LEARNING: Eight Tactics for Achieving SMEM Success
A great deal of time and energy has been expended trying to convince agencies and individuals to expand the use of social media in emergency management (SMEM). Much of the discussion has emphasized the strategic advantages of engaging communities through these new media. That must have been on the mind of a colleague when he recently asked me, “What tactics — as opposed to strategies — define successful use of social media in emergency management.”
This question caught me a bit off-guard. Like others I imagine, this thought hadn’t really crossed my mind. I took much of what I was doing to engage others online for granted. Clearly, I had learned by observation as well as trial and error that some approaches work better than others, but I hadn’t really taken time to take stock of these experiences.
As I reflected on my own experiments with social media, I realized that I had been learning how to use social media in a variety of ways, some sequential and others not. Each successful engagement, however, evolved from multiple experiences, some active and others passive, all of which contained some common elements. So here’s the list of eight elements I concluded from reflection form the basis for LEARNING to use social media in emergency management effectively:
L — Listen. The first and most important step in building a successful social media presence is listening. Learning what interests others and how they engage one another is essential to gaining acceptance from other social media users. One of the most important ways of showing your interest is in following and friending others online who share your interests. Most social media users find few things more annoying than finding their stream filled with messages from social media dilettantes, so limit the number of messages you send and spread them out so others feel they can get a word in edge-wise.
E — Experiences. Really, nobody wants to know what you had for lunch today. But they just might find your choice of lunch-spot interesting if you have something to say about the service, quality or atmosphere where you dine. In other words, share the experience not just the event. People are much more interested in how something made your feel than what you did. Give them something to relate to and they will come back for more.
A — Ask. Everybody has an opinion, but nobody has all the answers. Questions make us think. Like listening, asking questions gives others the opportunity to offer insights and experiences and shows members of your network that you value their opinions. Making social media interactions true conversations requires give and take. Questions make it clear you want feedback and do a better job of stimulating thoughtful responses than even the most provocative statements.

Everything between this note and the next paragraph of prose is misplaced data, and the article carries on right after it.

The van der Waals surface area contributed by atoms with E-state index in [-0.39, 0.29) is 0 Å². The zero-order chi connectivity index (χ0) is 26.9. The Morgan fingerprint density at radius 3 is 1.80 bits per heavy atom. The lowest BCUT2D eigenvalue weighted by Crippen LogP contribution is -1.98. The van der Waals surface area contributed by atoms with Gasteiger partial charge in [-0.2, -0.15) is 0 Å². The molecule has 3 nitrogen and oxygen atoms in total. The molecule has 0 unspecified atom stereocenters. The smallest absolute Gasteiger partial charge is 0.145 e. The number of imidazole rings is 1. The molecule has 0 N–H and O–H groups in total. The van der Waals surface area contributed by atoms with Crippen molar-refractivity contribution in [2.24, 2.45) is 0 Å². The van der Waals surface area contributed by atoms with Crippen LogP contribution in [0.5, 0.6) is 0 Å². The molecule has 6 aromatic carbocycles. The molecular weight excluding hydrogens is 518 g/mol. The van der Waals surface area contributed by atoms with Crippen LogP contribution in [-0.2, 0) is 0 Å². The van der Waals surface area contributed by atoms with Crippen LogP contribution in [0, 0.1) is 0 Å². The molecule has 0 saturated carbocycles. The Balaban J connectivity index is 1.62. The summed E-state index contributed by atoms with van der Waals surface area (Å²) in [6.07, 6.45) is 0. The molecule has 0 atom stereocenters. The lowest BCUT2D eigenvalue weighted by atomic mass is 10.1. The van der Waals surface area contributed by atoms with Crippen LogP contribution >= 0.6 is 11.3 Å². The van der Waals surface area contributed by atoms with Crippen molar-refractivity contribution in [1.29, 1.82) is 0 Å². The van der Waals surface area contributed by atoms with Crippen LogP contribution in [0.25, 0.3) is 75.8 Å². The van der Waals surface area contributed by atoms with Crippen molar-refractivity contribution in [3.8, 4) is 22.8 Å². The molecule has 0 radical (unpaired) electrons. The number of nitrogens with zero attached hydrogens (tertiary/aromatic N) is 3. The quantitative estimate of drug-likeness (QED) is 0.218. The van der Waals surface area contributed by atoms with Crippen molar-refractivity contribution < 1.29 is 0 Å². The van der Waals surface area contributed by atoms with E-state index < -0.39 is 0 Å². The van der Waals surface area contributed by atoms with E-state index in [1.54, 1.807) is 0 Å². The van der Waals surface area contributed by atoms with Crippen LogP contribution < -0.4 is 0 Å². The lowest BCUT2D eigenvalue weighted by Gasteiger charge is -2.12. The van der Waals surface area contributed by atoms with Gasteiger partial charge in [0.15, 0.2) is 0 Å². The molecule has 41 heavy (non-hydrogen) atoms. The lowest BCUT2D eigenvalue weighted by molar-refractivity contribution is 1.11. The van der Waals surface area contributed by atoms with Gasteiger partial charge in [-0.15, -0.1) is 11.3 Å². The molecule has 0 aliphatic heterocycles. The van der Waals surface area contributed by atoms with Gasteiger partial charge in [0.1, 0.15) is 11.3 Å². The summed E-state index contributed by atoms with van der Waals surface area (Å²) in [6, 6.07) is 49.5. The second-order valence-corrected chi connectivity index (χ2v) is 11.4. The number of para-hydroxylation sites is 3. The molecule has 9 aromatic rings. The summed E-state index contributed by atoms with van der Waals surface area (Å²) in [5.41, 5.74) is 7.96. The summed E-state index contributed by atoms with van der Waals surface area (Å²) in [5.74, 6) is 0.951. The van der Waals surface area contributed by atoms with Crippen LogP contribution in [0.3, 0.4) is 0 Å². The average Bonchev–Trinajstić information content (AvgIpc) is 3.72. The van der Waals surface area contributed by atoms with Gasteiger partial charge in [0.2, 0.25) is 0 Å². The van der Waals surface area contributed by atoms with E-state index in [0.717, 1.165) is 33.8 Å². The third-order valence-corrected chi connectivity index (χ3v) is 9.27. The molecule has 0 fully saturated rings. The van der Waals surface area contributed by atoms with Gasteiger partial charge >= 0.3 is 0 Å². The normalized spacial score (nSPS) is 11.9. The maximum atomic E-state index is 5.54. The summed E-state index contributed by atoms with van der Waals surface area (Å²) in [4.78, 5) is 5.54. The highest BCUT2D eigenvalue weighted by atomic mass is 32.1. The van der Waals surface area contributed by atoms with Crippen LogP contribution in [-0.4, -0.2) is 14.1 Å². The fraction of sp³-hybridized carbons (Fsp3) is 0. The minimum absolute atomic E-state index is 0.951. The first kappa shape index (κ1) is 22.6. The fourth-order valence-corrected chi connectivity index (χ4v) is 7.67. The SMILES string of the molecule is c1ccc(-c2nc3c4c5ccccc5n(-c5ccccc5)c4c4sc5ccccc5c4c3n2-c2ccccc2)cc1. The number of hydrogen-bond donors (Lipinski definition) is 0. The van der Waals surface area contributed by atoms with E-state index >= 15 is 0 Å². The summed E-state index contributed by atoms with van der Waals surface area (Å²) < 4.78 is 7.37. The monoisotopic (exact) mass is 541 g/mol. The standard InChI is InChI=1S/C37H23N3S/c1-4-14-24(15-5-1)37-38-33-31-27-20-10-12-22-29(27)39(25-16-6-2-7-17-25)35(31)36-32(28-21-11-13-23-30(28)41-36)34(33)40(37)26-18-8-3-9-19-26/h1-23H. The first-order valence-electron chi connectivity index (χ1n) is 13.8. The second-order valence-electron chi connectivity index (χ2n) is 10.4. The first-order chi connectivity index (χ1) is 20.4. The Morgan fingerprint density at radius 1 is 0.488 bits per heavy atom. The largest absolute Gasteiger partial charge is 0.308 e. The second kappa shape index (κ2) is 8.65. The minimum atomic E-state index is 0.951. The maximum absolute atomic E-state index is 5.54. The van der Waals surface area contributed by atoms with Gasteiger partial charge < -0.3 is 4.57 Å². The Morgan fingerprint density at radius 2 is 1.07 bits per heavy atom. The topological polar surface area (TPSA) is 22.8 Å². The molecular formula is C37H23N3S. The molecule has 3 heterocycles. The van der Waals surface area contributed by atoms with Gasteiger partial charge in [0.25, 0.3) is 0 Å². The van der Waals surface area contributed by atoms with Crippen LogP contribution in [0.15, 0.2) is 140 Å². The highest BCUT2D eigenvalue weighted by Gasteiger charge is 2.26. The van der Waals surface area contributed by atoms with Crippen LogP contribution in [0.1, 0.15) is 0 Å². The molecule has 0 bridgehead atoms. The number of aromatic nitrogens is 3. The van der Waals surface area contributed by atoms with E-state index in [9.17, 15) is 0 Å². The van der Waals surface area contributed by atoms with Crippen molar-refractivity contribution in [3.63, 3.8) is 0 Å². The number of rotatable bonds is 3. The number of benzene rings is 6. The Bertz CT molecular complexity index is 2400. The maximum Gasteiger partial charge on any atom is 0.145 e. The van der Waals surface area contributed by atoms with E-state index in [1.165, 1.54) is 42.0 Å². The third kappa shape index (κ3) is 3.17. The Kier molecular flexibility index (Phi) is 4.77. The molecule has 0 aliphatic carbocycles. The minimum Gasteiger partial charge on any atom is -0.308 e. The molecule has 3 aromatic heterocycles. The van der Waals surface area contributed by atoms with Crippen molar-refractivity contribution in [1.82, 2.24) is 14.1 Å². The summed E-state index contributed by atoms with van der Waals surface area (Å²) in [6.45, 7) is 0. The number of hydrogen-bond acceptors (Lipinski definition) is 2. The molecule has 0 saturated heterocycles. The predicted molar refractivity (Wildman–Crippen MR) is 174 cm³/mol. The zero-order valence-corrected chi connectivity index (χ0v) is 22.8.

R — Repeat.If imitation is the highest form of flattering then repeating, sharing and extending the reach of what others have to say is a very close second. Social media demonstrates just how small and interconnected our world is. We tend to repeat and share only those things that resonate most deeply with our core beliefs and attitudes. And authentic, interesting, intimate, or moving images and messages only achieve universal appeal through widespread dissemination across the web of social networks we inhabit.
N — News. The reach of traditional media has become increasingly limited as each of us and those with whom we connect becomes a source of information about what’s happening and what it means. We still rely on others to stay in touch with parts of our world beyond our reach, but we no longer assume that traditional sources and mainstream media have any particular advantage over ordinary people. Indeed, we often trust authentic voices over sages and pundits because we know their interest in a particular happening is personal not professional much less pecuniary.
I — Insight. As noted above, hard, cold facts have their place, but people are more likely to relate to your insights if they shed light on the meaning or impact of an event as opposed to simply offering a restatement of the already available facts. This applies doubly to those instances when those facts are in or of themselves novel, neglected or otherwise surprising.
N — eNlarge. Just as others’ insights offer a glimpse into the meaning of small details we might otherwise overlook, we also need others to help us keep things in context or put them in the proper perspective. Despite the tendency of social media to amplify things that might otherwise seem incredibly trivial, social media does an incredibly good job of connecting us and others to a wider sense of what’s valuable, important or even transcendent.
G — Gratitude.One of the ways social media achieves its mass appeal and ability to influence what we think and how we act is through its ability to facilitate reciprocity. The act of engaging others is, in and of itself, a way of saying thanks for connecting and sharing your world with me. Of course, it still doesn’t hurt to say thank you from time-to-time.
Improving the effectiveness and reach of your social media strategies requires little more than a commitment to LEARNING. We can make better use of social media by realizing that every post, every tweet, every share, every plus is an opportunity to learn what others appreciate and how it makes their world more interesting, lively and rewarding.